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Consider the positive integers {1, 2, 3, 4, ...} and the corresponding Integer Number Line.

Suppose we have four integer numbers, A, B, C and D.

For example:

_________________A___________________________B__________________ ___________________________C__________D_________________________

or

_________________A___________________________B__________________ ___________________________C____________________________D_______

Consider the notation AB as the set of all consecutive numbers A, ...., B, and the interval CD as the set of all consecutive numbers C, ..., D.

I would like to know a simple yet abstract and generalizaed resoning (mathematical demonstration would be really apreciated) that we can apply if we want to find all intervals consisting of the "disjoint" numbers and the "overlapping" numbers between both set of numbers, AB and CD.

Example 1: If AB = {2, 3, 4, 5, 6, 7, 8, 9} and CD = {4, 5, 6, 7}, we have the following subsets for each set AB and CD:

  • for AB: {2, 3}, {4, 5, 6, 7} and {8, 9}
  • for CD: {4, 5, 6, 7}

Example 2: If AB = {2, 3, 4, 5, 6, 7, 8, 9} and CD = {4, 5, 6, 7, 8, 9, 10, 11, 12}, we have the following subsets for each set AB and CD:

  • for AB: {2, 3}, {4, 5, 6, 7, 8, 9}
  • for CD: {4, 5, 6, 7, 8, 9} and {10, 11, 12}

But, which one would be a great and yet simple reasoning behind disjoint and overlapping sets of numbers between two given set of integer numbers?

Thanks very much for any clue!!

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For two integers $A$ and $B$ where $A\le B$, let $[A,B)$ denote the half-closed half-open interval that consists of the numbers $A, A+1, \cdots, B-1$. In particular, if $A<B$, then there are $B-A$ numbers in $[A,B)$. If $A=B$, then there is no numbers in $[A,B)$. For example,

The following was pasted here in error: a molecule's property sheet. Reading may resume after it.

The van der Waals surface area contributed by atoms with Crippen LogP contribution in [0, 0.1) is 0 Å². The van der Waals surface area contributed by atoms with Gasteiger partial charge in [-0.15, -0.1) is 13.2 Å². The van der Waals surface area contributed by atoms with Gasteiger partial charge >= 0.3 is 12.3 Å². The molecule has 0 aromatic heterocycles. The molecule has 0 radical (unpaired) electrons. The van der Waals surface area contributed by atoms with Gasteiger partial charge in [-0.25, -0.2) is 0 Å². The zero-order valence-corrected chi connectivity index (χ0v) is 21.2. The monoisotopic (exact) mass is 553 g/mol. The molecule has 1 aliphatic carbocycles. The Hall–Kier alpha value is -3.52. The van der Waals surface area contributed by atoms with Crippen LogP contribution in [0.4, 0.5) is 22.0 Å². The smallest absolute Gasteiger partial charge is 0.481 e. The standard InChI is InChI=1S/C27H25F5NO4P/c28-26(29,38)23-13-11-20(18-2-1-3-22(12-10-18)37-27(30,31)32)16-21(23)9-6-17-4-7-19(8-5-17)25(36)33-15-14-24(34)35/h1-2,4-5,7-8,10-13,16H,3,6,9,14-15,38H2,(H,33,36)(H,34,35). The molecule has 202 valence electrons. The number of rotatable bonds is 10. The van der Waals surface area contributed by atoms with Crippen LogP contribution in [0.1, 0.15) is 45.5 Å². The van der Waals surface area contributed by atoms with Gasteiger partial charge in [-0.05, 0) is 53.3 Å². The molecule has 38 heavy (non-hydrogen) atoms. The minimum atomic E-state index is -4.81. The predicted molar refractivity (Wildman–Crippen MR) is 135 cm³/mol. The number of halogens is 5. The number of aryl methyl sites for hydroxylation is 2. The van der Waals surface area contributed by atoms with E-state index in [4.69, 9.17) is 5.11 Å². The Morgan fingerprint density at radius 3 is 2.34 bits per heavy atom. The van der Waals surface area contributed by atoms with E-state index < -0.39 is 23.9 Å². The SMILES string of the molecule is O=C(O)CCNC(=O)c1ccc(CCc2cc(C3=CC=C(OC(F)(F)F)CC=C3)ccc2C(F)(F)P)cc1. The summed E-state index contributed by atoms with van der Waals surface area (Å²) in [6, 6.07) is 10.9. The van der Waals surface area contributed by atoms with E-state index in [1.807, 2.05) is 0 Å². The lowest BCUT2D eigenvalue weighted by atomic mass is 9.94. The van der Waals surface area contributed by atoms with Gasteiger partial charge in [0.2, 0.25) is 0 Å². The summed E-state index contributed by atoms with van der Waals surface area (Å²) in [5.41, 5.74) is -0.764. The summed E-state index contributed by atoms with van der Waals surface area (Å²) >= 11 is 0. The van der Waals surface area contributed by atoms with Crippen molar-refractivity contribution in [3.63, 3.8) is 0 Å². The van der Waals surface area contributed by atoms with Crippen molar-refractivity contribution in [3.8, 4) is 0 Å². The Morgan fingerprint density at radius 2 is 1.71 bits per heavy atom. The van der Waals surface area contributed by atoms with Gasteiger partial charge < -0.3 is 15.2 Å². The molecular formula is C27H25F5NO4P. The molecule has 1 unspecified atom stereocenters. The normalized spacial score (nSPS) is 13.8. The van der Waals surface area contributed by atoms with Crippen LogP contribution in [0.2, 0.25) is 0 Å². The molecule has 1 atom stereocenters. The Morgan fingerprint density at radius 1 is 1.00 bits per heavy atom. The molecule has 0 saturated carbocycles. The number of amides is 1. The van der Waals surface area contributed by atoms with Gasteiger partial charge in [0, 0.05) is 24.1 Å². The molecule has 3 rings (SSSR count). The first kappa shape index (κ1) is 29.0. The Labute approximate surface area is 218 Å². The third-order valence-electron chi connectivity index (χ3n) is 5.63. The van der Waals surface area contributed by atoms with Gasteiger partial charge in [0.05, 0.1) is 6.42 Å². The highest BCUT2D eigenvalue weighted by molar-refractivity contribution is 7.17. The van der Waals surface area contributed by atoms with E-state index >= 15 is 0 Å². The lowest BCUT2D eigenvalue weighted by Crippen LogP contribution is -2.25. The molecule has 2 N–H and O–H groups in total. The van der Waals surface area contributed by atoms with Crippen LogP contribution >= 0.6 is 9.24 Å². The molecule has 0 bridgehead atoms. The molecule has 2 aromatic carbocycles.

• $[0,1)$ means the number 0.
  • Both $[0,0)$ and $[3, 3)$ mean no numbers.
  • $[5,11)$ means the numbers $5,6,7,8,9,10.$
  • To denote the numbers $-2, -1, 0, 1, 2$, we can use $[-2, 3)$.

A nice property of half-closed half-open interval: If $L\le M \le R$, then $[L,R) = [L,M) \sqcup [M,R)$.

Proof: I am afraid it is obvious by definition. Done.


Suppose we are given $[A, B)$ and $[C, D)$, where $A\lt B$ and $C\lt D$. Then $[A,B)$ overlaps $[C,D)$ if and only $\max(A,C)\lt \min(B,D)$.

Proof:

"$\Rightarrow$": Let $n$ be a number in both $[A,B)$ and $[C,D)$, i.e., $A\le n\lt B$ and $C\le n \lt D$. Then $\max(A,C)\le n\lt \min(B,D)$.

"$\Leftarrow$": $A\le \max(A,C)\lt \min(B,D)\le B$, i.e., $\max(A,C)\in [A,B)$. Similarly, $\max(A,C)\in [C,D)$. So $[A,B)$ overlaps $[C,D)$.

Done.


Suppose $[A,C)$ and $[B,D)$ overlap. Then we have the following set decompositions.

  • $[A,B) = [A, \max(A,C))\sqcup[\max(A,C), \min(B,D)]\sqcup[\min(B,D), B)$
  • $[C,D) = [C, \max(A,C))\sqcup[\max(A,C), \min(B,D)]\sqcup[\min(B,D), D)$

Proof:

We have $A\le \max(A,C) \le \min(B,D)\le B$. So,

$$\begin{align} [A,B) &= [A, \max(A,C))\sqcup[\max(A,C),B)\\ &= [A, \max(A,C))\sqcup[\max(A,C), \min(B,D)]\sqcup[\min(B,D), B). \end{align}$$


Example 1: If $I = \{2, 3, 4, 5, 6, 7, 8, 9\}$ and $J = \{4, 5, 6, 7\}$, then $I=[2,10)$ and $J=[4,8)$. We have the following set decompositions.

  • $[2,10) = [2, 4)\sqcup [4, 8) \sqcup [8,10)$.
  • $[4,8) = [4, 4)\sqcup [4, 8) \sqcup [8,8) = [4,8)$.

Example 2: If $I = {2, 3, 4, 5, 6, 7, 8, 9}$ and $J = {4, 5, 6, 7, 8, 9, 10, 11, 12}$, then $I=[2,10)$ and $J=[4,13)$. We have the following set decompositions.

  • $[2,10) = [2, 4)\sqcup [4, 10) \sqcup [10,10)= [2, 4)\sqcup [4, 10)$.
  • $[4,13) = [4, 4)\sqcup [4, 10) \sqcup [10,13)= [4, 10) \sqcup [10,13)$.

The above examples should indicate clearly enough the algorithm that decomposes two overlapping intervals into disjoint intervals.

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  • $\begingroup$ John, thank you so much!! $\endgroup$
    – strajano
    Mar 13 '20 at 13:21
  • $\begingroup$ @strajano, welcome! $\endgroup$
    – John L.
    Mar 13 '20 at 16:57

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